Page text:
Posted on March 6, 2011 · Posted in TBI Voices
This entry is part 5 of 9 in the series Chris

Return Home after TBI: Chris Part Five

Chris’s face brightens when she talks of her return home after TBI, even if some of her memories are flawed and it was also a hard time for her.

I know it was in the summertime because my mom had all my friends from school, some of my friends from school that came and my grandma and my family they were all in my front yard and welcomed me home.

Did you remember your friends?

Yeah, just not their names. I remembered their faces, but there was some I did not remember really well.

Return Home After TBI: Not Without Problems

The return home after TBI wasn’t quite that simple, as her Mom explains.

I know you had talked to her earlier and she said it was summertime when she came home and it was actually spring when she came home for the first time, because she had progressed enough where she got to come home for weekend visits. The first couple of visits were, were great. She could come home, you know, be at home.

But then it was kind of difficult because it was a fight to get her to go back. She didn’t want to go back. And there was a while we had to stop letting her come home for weekend visits because it was hard for me because she was very physically strong, because she would fight to get in the car. You couldn’t get her in the car. You had to fight to get her out of the car. So until she learned that unless she could come home and behave, that she couldn’t come home. So that was a hard place to be at.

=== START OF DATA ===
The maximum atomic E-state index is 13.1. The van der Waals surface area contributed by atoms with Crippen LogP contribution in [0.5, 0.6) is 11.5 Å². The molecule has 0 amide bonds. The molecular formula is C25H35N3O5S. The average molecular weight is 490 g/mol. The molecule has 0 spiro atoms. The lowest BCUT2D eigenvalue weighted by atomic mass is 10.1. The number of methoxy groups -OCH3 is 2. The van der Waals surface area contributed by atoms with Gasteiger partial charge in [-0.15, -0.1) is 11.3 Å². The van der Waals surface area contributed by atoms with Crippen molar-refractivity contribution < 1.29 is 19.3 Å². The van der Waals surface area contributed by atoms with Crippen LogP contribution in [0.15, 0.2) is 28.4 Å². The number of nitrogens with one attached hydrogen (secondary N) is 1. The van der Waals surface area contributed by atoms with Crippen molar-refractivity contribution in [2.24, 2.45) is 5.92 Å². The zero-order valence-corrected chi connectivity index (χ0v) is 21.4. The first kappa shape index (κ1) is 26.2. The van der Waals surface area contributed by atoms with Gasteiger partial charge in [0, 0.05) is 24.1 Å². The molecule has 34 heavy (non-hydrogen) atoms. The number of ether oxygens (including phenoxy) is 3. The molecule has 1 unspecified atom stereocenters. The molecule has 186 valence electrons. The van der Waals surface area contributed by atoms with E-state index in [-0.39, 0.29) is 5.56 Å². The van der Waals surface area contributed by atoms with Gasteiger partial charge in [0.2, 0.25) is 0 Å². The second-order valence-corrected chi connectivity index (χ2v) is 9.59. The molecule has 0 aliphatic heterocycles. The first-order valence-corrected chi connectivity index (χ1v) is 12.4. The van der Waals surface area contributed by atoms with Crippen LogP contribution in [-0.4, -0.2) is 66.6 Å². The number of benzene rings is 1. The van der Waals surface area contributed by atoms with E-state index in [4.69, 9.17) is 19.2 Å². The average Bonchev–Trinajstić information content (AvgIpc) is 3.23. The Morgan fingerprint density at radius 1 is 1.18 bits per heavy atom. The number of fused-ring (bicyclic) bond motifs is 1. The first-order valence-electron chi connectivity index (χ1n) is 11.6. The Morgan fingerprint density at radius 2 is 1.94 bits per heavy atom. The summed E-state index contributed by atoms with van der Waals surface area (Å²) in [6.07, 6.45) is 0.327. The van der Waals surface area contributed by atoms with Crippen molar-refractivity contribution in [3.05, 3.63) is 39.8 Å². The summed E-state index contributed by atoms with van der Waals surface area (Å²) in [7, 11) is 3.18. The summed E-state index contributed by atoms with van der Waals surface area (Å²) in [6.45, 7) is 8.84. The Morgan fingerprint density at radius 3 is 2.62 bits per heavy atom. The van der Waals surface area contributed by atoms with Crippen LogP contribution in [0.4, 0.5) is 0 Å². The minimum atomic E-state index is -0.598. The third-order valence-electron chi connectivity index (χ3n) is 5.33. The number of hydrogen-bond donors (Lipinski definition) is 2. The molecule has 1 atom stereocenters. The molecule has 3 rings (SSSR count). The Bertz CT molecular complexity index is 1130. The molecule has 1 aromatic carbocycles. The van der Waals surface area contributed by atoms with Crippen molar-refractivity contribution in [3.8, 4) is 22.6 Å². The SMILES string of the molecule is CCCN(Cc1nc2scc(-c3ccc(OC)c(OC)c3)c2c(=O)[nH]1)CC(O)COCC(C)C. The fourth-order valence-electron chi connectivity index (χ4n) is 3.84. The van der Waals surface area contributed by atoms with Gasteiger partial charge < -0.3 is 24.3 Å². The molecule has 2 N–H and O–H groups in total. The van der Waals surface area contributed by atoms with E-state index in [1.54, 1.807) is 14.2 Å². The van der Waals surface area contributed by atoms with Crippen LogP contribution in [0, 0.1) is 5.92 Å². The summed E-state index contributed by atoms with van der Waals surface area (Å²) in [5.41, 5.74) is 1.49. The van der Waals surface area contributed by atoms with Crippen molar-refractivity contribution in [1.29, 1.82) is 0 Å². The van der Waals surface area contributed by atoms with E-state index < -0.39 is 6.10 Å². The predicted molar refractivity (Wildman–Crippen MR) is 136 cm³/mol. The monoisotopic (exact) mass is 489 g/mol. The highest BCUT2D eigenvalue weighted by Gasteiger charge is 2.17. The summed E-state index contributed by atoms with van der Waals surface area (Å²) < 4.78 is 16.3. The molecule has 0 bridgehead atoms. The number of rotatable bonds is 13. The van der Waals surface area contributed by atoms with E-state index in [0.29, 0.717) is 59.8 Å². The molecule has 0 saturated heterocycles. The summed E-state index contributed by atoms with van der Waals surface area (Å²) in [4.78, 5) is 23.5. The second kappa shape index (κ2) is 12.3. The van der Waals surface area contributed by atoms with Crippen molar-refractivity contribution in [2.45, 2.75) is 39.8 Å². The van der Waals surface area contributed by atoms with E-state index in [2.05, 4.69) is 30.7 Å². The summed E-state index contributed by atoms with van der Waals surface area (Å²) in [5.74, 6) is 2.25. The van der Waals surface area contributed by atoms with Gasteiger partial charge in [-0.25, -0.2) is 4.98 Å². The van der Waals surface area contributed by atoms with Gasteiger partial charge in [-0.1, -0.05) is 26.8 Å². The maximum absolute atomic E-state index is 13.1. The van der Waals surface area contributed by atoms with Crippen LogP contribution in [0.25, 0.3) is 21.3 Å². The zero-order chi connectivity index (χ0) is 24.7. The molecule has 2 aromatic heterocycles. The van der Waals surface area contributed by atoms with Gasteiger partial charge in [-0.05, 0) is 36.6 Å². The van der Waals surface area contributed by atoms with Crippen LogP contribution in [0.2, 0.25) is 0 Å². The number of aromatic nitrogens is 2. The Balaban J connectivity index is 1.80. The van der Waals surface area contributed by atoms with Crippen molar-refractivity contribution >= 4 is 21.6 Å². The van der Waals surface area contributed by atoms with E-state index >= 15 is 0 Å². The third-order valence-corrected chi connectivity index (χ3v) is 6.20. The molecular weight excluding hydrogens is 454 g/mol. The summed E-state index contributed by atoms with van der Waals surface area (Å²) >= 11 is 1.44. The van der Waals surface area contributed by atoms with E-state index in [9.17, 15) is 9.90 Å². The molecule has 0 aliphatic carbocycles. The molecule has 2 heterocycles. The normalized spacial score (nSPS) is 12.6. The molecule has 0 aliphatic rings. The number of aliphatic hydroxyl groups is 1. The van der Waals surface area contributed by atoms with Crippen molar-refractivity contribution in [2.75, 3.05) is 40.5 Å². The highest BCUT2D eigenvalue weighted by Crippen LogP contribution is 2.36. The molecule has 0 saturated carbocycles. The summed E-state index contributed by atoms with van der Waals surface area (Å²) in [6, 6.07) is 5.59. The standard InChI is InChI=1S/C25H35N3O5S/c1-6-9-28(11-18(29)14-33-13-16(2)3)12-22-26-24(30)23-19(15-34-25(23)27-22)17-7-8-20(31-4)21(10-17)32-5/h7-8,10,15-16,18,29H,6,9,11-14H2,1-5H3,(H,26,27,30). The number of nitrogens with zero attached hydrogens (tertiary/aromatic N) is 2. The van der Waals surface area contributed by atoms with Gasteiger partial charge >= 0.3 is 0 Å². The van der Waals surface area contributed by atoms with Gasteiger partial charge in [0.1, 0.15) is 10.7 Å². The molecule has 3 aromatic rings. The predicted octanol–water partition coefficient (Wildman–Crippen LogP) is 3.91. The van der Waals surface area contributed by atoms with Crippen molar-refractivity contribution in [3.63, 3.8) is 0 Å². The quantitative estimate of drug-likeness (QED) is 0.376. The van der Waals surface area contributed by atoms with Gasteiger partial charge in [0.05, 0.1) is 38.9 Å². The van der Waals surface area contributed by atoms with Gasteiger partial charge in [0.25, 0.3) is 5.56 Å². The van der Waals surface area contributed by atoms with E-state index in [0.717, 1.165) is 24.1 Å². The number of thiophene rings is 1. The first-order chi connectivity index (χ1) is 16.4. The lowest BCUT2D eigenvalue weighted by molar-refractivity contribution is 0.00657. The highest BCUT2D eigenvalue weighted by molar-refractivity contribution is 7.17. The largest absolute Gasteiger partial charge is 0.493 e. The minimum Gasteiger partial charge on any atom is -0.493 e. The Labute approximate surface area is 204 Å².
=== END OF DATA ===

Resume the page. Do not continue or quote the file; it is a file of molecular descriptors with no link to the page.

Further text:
This went on from “March or April and then January.”

Chris was at Clearview for seven to eight months. That she wasn’t just dumped into a nursing home made the difference in: “Her walking, talking, understanding, her reasoning, her physical appearance – everything.”

And that whole time, the entire family was part of the process of Chris’s return home after TBI:

It was not a matter of like, “Are we going to be going to Milwaukee this weekend?” It’s, it was more of “What time are we leaving?” Never once did they ever put up a fight about “I don’t want to go.” It was just, you know, be ready, let’s go. We had our suitcases packed every week. They never, ever said, “I don’t want to go.” They were always there to help.

This was also true with Mom’s job, managing a beauty supply firm, where she had an understanding and compassionate boss.

Part Six – School Assisted with Progress

About the Author

Attorney Gordon S. Johnson, Jr.
Past Chair Traumatic Brain Injury Litigation Group, American Association of Justice :: 800-992-9447